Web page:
Although the plaintiff was employed by AARP, the plaintiff has not sued AARP and only brings claims against AARP's consultants, defendants Ms. Newport and Calade Partners. In Count One, the plaintiff alleges that the defendants discriminated against her on account of her race in violation of the DCHRA. Compl. ¶¶ 28-32, and, in Count Two, she contends that the defendants committed tortious interference with her employment at AARP, id. ¶¶ 33-36. Each count is addressed in turn.

         A. Count One: DCHRA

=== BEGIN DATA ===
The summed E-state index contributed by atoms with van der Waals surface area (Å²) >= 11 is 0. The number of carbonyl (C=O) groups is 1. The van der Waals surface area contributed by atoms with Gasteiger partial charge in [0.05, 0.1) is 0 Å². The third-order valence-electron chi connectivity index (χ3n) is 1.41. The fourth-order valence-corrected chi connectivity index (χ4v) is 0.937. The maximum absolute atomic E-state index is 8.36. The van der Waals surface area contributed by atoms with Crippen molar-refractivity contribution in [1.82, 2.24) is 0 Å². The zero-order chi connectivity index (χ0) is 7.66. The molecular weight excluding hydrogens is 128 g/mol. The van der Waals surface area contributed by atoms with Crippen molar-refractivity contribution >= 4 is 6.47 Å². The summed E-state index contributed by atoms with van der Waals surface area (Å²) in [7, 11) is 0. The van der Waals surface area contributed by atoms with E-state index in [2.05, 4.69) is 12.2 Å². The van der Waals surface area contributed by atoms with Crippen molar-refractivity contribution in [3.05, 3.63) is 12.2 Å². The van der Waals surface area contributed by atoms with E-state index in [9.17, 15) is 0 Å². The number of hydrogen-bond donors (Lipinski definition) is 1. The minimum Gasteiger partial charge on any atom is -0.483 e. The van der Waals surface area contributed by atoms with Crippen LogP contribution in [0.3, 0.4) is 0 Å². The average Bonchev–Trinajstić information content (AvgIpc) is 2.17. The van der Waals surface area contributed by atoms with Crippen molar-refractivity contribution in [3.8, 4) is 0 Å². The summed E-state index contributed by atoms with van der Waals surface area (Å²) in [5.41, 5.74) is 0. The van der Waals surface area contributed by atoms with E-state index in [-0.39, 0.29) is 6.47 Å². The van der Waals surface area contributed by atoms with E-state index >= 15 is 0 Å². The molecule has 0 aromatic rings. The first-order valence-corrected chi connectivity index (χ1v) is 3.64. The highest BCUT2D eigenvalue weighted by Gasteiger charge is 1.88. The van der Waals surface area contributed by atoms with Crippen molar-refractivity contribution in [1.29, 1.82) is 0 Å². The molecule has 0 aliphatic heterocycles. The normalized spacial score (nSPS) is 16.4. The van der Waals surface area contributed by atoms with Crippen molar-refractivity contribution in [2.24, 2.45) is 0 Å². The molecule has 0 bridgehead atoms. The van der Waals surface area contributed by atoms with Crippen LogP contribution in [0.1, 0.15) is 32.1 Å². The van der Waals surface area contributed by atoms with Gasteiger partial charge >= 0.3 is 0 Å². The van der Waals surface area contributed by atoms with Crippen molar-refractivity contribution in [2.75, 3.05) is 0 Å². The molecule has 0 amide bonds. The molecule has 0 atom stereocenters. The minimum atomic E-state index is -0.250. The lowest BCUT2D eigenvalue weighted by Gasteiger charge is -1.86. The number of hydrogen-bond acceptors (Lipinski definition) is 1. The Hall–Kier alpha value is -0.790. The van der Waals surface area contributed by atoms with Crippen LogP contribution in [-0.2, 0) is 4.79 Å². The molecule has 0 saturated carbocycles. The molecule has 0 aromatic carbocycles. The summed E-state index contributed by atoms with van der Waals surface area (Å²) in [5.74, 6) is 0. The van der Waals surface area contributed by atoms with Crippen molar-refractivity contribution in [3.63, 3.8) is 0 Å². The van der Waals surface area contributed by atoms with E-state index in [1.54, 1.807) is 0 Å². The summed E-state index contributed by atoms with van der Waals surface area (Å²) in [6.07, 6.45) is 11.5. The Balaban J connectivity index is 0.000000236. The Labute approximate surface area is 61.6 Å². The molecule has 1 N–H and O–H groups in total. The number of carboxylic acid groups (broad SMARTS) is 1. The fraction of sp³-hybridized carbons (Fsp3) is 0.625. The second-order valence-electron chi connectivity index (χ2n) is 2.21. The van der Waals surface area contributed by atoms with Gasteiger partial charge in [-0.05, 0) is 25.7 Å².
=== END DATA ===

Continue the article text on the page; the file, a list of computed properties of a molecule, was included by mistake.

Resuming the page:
The defendants move to dismiss Count I for failure to state a claim, arguing that they cannot be held liable under the DCHRA because they were not the plaintiff's “employer” and, in any event, that the plaintiff has failed to state a claim for unlawful discrimination.[2] Even if the defendants qualified as the plaintiff's “employer” under the DCHRA, the plaintiff's ...